Patton, who grew up eating chops and sausages in small-town Pennsylvania, observes that while meat-eaters might crave something substantial — something they can sink their teeth into, so to speak — vegetarians prefer "something lighter and brighter… nothing incredibly rich or highly sauced."

Brian Patton's chanterelles and linguini recipe
Ingredients:
6 ounces linguini
1/4 cup diced onion
2 cloves garlic, sliced thinly
2 tablespoons extra virgin olive oil
2 medium-sized chanterelle mushrooms (if you can't find them, 1 large portobello will do), cleaned and cut into big chunks
1/2 teaspoon chopped fresh thyme (or 1/4 teaspoon dried)
1/4 cup dry white wine
2 teaspoons chopped fresh Italian parsley
Salt and pepper to taste
2 lemon wedges

Cook pasta according to directions, drain, and set aside. In a medium skillet, heat the oil to medium temperature and add the onions and a pinch of salt. Cook for three to four minutes until tender. Then, add the garlic and cook for another two minutes. Next, add the mushrooms and thyme. Cook, tossing occasionally, for four minutes, and then add the wine. Let the wine reduce for one minute. Add salt and pepper to taste. Now, add your cooked pasta and parsley to the pan and toss it all together and cook one additional minute. Taste a piece of your pasta for seasoning and add salt and pepper as needed. Plate the pasta and garnish with lemon wedges to be squeezed on top just before eating; makes two servings.

Avoiding heavy foods may have certain, ah, post-dinner benefits, too. Says McClagan: "If you're having someone over for Valentine's Day, you're probably hoping for a little action, so you don't want a really heavy meal. You don't want to say to your partner: 'Oh my God, I'm going to pass out on the couch now because I just ate 250 pounds of cheese and cream.'"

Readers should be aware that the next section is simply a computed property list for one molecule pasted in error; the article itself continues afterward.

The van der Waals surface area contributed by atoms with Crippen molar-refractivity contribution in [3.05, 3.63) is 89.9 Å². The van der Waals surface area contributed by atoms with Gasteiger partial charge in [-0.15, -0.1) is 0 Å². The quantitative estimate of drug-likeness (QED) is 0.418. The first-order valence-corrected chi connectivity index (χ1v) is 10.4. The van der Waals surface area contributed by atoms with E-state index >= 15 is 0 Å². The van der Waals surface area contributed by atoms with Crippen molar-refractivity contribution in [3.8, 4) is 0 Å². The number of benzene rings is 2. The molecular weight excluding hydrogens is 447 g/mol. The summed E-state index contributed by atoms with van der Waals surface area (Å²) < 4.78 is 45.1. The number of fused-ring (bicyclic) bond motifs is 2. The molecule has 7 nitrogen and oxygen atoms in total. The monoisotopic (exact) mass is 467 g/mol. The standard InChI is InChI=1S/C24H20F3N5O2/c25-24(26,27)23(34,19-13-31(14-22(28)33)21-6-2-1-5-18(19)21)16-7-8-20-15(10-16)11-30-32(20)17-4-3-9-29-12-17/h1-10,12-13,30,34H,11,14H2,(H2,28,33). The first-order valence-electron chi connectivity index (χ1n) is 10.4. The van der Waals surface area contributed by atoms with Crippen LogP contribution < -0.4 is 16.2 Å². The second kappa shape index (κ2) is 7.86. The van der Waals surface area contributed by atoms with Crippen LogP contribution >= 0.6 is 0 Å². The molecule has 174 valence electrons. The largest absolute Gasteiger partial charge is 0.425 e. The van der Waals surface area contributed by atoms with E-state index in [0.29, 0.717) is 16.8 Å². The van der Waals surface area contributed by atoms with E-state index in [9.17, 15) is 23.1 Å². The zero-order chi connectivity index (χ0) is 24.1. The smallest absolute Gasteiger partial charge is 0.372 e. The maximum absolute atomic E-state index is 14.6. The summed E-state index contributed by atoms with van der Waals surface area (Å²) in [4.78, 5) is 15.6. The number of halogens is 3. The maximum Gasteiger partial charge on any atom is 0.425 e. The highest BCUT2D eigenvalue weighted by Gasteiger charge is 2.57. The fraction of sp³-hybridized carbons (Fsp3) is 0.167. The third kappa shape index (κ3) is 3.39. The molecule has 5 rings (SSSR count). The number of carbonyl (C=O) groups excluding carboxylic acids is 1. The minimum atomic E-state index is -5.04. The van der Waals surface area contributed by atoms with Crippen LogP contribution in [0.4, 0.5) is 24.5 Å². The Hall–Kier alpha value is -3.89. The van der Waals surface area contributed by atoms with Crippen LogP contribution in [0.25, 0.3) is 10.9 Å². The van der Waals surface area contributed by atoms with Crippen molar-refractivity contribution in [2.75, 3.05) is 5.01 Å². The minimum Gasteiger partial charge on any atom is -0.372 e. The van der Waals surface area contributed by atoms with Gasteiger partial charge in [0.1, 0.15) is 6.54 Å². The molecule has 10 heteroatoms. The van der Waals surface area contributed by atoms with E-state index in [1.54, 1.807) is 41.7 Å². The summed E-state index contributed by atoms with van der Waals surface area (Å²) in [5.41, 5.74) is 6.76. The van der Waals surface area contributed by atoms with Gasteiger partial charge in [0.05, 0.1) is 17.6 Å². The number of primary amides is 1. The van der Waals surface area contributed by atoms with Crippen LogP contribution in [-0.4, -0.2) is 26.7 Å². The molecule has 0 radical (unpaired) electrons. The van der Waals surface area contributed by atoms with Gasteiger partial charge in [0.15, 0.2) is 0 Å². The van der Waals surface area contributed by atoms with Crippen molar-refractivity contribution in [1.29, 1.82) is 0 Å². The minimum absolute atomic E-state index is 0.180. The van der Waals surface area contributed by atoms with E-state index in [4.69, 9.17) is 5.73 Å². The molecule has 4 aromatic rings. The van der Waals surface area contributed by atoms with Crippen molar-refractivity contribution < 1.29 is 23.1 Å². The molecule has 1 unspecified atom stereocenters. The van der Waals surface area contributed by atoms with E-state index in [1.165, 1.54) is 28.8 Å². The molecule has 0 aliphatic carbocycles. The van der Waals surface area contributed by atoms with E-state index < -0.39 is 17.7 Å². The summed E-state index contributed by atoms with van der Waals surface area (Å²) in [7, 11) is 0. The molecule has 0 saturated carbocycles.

Laura Gross's husband, Maurice, is a confirmed vegetarian; Laura, however, most definitely is not. She doesn't even like those vegetarian standbys: beans and fake meat ("I tried. Oh, I tried!") As the president of a Washington, D.C., PR firm and the mother of twin 15-month-old girls, she doesn't have lots of free time, either.

The couple's happy solution: cooking together. "The other night, we made spaghetti and meatballs," Gross says. "I used real meat; my husband used fake meat. And we always make two pizzas — one with meat and one with vegetables."

Eating out
"[E]mbrace ethnic foods," advises Tara Gilles, who works in public relations in Elmwood, NJ, and often goes restaurant-hunting in Manhattan with her beef-loving boyfriend. "Japanese, Indian, Thai, and often Italian restaurants have options for both of you."

What about other, less worldly date-night fare? "A lot of American places are all meat," says Gilles. "There's nothing on the menu, and it feels like the only thing they'll make you is steamed broccoli. But, surprise — steakhouses can be good, because they have so many vegetarian side dishes. And then my boyfriend can get his red meat!"

But unless you two have been an item since before anyone heard of the Kardashians, you may want to think twice before booking a table at Ye Olde Chop Shop. After all, your sweetie may be turned off you tucking into that filet mignon with enthusiasm once it arrives at the table.

Gross shares one sly benefit of being married to a vegetarian: "You know how when you go out, you feel you have to share a dish because it's expected? Well, I don't have to do that!"

Love conquers all
Even dramatic dietary differences can shrink down to infinitesimal sizes when two people are truly, deeply, madly in love with each other. Julianne Soviero, a softball coach living on Long Island, is a dedicated vegan. Her pharmacist husband, Frank Guillot, has a simple motto about eating: "Don't fall down in front of me." So how do they get along at the dinner table… especially during a romantic date? "We don't take Valentine's Day seriously. We take it as a fun day," says Guillot, who is planning to take his wife out on February 14th. "Food doesn't get in the way of romance. Food enhances it!"


Kent Miller is currently writing a comic young adult novel. His articles have appeared in Nintendo Power magazine, The Seattle Post-Intelligencer, The San Francisco Chronicle and The St. Petersburg Times (Florida).

Are you a vegetarian cooking for a carnivore this year? Read: How To Cook For A Carnivore On Valentine's Day.